Predicting vehicle speed from dash cam video
As the state of the art in computer vision improves, computers are starting to perform basic visual tasks at super-human level. For tasks that heavily rely on our visual system (such as driving a car), us humans over-estimate how good our performance actually is. For example, your visual baseline is ~7 inches which gives you resolution out to ~10–20 meters. Most of the things you react to when driving are more than 10–20 meters away. In fact, most of us humans find it very hard to identify our diving speed just using our eyes.
I wanted to explore how well deep neural networks perform at predicting vehicle speed given just visual data (dashcam video) containing highway and suburban driving.
The video used to train the models:
This video was broken down into a collection of .jpg files using the OpenCV library and each of these images was assigned a speed. This 17 minute video at 20 fps produced 20400 images. Subsequently, pairs of images were randomly shuffled and 80% of them were used to construct the training set and the other 20% were used for validation. The following graph shows this breakdown.
To test the robustness of the model/approach, testing was done on a completely different video:
Speed is a relative measure as one needs change in position over a time period. Hence, to calculate speed, one needs to consider at least two successive frames. For this reason, the input data was grouped into pairs of two frames and then split into train and validation data.
Traditional computer vision literature has provided us with optical flow as a tool to track the motion of object between two frames. There are certain properties of the input video that need to be accounted for that severely deteriorate performance:
- Illumination changes: caused by changes in lighting that affects objects in successive frames.
- Scale changes: cased by object size changes as camera perspective moves through space.
- Repetitive structures: objects which repetitively appear on the scene but do not change over time (car hood, sky, etc…)
These factors need to be systematically processed out of the video before training the model.
Unlike the Lucas Kanade method that computes sparse optical flow, the Farneback method which computes the ‘dense’ optical flow from each pixel point in the current image to each pixel point in the next image. This is also the reason why images were stored and analysed as a pair of successive frames.
To deal with illumination changes, the saturation of the images (RGB) were augmented with a uniform random variable. An example of this transformation is illustrated below:
Given that this illumination factor is random, it also has regularization properties, making it harder for the network to overfit the training data.
To deal with repetitive structures and remove much noise out of the frame, the images were cropped from their original size and stretched (using interpolation) to match the input required by the network. An example of this transformation is illustrated below:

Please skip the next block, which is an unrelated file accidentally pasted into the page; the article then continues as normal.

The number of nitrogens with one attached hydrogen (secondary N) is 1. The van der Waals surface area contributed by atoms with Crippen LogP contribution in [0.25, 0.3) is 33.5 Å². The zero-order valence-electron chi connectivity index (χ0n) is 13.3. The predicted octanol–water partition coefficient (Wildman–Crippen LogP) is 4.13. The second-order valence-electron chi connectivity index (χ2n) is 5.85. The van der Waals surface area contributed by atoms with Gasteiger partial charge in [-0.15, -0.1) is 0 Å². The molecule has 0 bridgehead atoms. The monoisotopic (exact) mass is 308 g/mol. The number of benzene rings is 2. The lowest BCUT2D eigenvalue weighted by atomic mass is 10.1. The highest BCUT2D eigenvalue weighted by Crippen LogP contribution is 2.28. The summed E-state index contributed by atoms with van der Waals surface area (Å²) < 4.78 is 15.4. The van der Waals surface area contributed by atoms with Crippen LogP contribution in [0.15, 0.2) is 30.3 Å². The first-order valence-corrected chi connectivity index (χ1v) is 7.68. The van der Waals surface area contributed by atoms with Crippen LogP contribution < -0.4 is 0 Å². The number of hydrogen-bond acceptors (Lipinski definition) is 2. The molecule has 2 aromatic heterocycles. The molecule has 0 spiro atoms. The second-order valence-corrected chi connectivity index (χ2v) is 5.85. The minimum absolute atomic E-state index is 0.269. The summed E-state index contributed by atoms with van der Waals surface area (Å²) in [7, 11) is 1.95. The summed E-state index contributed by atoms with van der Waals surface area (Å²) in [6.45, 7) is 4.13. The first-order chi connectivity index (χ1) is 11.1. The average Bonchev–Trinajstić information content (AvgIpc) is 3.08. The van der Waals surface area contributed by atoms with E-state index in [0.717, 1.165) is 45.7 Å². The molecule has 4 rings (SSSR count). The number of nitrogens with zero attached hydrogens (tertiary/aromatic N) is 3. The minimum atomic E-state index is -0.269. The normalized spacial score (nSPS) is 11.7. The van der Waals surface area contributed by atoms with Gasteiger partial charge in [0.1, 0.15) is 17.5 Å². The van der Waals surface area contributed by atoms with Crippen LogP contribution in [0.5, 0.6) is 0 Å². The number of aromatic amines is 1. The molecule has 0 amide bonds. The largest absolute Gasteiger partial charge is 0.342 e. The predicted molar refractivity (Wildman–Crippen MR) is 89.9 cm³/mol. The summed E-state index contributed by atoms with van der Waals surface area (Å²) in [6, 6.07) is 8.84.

Pairs of successive frames were preprocessed, run through the optical flow algorithm and sent into the network described in Fig. 4. The output of this network was the speed corresponding to the frames.
- Early stopping criteria was used where
min_dela = 0.23
- Optimizer used:
Adam(lr=1e-4, beta=1, beta_2=0.999, epsilon=1e-08, decay=0.0)
- Loss used: Mean squared error
On a NC12–12 cores (E5–2690v3), 112 GB memory, 680 GB SSD using 2 X K80 Tesla GPU, training took around 2 hours. The MSE vs epoch graph:
To further reduce MSE, the prediction for every frame was smoothened by taking the mean of its neighbouring 25 frames. The effect of this post-processing can be visualised by Fig. 6 below.
As illustrated by figure 7, the model performs the worst during phases of rapid acceleration and rapid deceleration. This is a fundamental issue with optical flow as objects relative to the car are not moving consistently with the rate of acceleration/deceleration of the car.
The final results are summarized in the table below:
The video below shows prediction and error overlaid on the test data:
- Experiment with different architectures such as DeepVO and FlowNet
- Use semantic segmentation to cut off other moving objects. These moving objects such as vehicles confuses the model especially when the camera is not moving consistently with these other objects.
Full implementation can be found here.
- AI progress measurements, 2017, Electronic Frontier Foundation [LINK]
- Inspiration and started code was provided by Jonathan Mitchell
- Non-Local Total Generalized Variation for Optical Flow Estimation, ECCV 2014 [PDF] R. Ranftl, K. Bredies and T. Pock
- Large displacement optical flow: Descriptor matching in variational motion estimation, PAMI 2011 [PDF] T. Brox and J. Malik
- FlowNet: Learning Optical Flow with Convolutional Networks, ICCV 2015 [PDF] A. Dosovitskiy, P. Fischer, E. Ilg, P. Häusser, C. Hazırbaş, V. Golkov, P. Smagt, D. Cremers,T. Brox
- A Quantitative Analysis of Current Practices in Optical Flow Estimation and The Principles Behind Them, IJCV 2011 [PDF] D. Sun, S. Roth and M. Black
- Car speed estimation from a windshield camera [LINK] N. Viligi.
- End to End Learning for Self-Driving Cars, NVIDIA 2016, [PDF] M. Bojarski et al.